All the colours of France

New booklet through the post, feature on France.
Nice to have a browse through physical media again.
Big Burgundy drop for those interested, but also loads of value throughout.

Also… Our @Leah makes an appearance…


Yes also got this through the post but really disappointed there appears to be no mention of organic or regenerative producers (unless I missed them). I made a decision this year to only buy organic and would really like to see the Society up its game in promoting and selling organic, regenerative and/or biodynamic.

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It may be useful to have a look right through this thread to understand the complexities of Organic viticulture Vs Sustainable viticulture and the varying opinions among the membership .
Organics isn’t black and white and straight forward, it’s far far more complex than that :slight_smile:

It’s quite nice being “our Leah” :wink::wink::stuck_out_tongue_winking_eye:


Superstar Leah :star_struck:

Thanks Leah, I’ve now been through the thread and lots of interesting comments in there. Nevertheless I am personally clear that I will only buy organic/biodynamic and as a member of the Society for a long time, I would really like it to step up and find and promote quality wines of this type. This is obviously an important issue for me, maybe not so much for others but I suspect there are many of us who want to drink healthy wine from producers that are growing soil carbon content possibly and soil health generally and thinking carefully about their own environmental impact.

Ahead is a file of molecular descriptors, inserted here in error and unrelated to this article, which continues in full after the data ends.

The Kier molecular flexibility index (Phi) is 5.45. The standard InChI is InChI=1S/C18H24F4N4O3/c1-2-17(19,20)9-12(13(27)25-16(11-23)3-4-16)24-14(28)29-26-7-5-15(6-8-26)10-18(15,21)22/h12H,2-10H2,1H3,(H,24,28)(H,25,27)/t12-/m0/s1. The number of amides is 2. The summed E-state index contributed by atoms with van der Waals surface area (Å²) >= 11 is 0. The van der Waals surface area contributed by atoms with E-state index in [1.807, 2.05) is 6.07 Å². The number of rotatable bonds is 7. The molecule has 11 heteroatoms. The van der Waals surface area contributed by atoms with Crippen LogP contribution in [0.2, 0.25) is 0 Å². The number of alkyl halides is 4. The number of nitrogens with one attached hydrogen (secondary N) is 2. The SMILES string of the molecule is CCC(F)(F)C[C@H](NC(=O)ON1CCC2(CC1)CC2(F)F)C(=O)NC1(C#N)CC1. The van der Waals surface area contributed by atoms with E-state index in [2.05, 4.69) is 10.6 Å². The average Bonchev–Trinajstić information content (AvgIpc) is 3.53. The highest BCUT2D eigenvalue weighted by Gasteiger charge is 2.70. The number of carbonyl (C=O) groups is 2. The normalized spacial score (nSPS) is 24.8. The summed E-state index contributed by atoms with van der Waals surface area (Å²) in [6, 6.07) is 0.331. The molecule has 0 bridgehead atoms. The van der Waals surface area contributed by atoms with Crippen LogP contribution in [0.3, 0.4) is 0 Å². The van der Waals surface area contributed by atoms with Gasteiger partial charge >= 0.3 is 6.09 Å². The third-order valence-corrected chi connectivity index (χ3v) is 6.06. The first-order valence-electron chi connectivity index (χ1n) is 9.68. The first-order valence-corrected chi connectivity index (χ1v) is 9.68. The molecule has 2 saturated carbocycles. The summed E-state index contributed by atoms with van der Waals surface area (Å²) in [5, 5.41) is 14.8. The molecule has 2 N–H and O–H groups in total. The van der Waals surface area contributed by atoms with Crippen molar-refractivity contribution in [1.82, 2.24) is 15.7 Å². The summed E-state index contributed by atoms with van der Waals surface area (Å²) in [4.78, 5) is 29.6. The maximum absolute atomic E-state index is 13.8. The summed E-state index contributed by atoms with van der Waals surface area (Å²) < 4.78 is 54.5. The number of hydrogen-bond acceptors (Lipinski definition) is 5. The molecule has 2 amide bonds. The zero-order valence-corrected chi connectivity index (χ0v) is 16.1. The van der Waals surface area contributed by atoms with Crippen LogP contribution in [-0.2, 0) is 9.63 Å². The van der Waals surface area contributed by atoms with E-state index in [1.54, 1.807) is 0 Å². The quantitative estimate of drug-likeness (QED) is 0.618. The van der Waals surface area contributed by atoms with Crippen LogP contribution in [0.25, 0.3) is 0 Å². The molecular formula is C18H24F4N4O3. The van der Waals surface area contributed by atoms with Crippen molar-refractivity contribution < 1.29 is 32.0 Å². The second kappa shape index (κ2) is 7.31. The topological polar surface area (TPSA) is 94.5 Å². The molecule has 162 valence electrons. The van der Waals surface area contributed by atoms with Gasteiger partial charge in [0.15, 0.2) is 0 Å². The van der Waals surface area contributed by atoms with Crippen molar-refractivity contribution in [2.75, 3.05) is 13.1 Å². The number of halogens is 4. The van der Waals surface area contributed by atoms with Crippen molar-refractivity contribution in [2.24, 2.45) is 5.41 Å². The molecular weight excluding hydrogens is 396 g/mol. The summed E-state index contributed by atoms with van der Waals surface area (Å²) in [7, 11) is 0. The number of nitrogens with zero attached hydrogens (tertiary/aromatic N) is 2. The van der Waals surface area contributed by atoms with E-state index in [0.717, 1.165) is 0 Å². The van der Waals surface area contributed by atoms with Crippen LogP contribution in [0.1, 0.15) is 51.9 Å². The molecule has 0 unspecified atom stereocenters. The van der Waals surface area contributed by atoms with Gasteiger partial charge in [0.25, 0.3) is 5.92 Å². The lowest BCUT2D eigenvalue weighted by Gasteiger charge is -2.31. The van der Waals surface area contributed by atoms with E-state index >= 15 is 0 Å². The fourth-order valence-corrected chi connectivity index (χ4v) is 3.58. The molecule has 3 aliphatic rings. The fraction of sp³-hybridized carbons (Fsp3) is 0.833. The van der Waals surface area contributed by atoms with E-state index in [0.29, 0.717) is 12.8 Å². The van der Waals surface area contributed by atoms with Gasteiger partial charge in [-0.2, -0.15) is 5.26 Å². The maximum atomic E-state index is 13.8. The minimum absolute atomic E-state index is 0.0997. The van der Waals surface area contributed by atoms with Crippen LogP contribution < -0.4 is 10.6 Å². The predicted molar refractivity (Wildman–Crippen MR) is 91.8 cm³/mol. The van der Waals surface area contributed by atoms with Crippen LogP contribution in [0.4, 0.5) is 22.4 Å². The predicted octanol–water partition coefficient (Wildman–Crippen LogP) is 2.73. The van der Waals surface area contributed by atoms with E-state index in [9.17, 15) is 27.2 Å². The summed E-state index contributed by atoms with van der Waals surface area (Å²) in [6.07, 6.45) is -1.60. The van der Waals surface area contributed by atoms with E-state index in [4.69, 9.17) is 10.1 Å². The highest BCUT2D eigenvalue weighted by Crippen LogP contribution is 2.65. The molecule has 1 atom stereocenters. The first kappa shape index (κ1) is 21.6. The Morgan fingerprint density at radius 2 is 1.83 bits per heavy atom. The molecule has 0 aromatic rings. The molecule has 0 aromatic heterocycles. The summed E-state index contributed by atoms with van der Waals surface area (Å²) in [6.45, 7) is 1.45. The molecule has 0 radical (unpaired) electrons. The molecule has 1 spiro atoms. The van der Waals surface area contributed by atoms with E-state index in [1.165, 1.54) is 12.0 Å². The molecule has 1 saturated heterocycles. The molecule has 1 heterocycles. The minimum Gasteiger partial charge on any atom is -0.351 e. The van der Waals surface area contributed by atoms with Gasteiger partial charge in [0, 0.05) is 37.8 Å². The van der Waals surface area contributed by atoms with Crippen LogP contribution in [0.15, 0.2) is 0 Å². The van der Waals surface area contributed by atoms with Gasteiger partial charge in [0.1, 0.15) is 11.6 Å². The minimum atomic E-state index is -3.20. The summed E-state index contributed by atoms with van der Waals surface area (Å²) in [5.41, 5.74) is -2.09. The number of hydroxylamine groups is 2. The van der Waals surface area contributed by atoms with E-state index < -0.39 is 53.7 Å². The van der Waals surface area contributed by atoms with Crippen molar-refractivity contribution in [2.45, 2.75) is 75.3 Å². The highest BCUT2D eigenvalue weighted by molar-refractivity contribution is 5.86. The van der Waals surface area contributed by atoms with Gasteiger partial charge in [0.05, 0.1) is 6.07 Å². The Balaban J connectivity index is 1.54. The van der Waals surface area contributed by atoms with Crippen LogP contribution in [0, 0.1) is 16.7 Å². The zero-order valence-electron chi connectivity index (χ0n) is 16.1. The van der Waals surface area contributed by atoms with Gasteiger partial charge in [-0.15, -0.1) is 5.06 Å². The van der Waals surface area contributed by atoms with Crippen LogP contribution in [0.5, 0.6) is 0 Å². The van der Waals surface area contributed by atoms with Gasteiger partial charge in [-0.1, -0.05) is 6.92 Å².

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You make some good points, interesting you talk about soil health. It’s useful to know heavy metals are allowed in the use of organic viticulture in the form of Copper spray, predominantly used to ward of mildew .
From a personal point of view I would rather drink a wine from a winery engaged in sustainable viticulture and wine making than a certified Organic winery pumping heavy metals into the soils.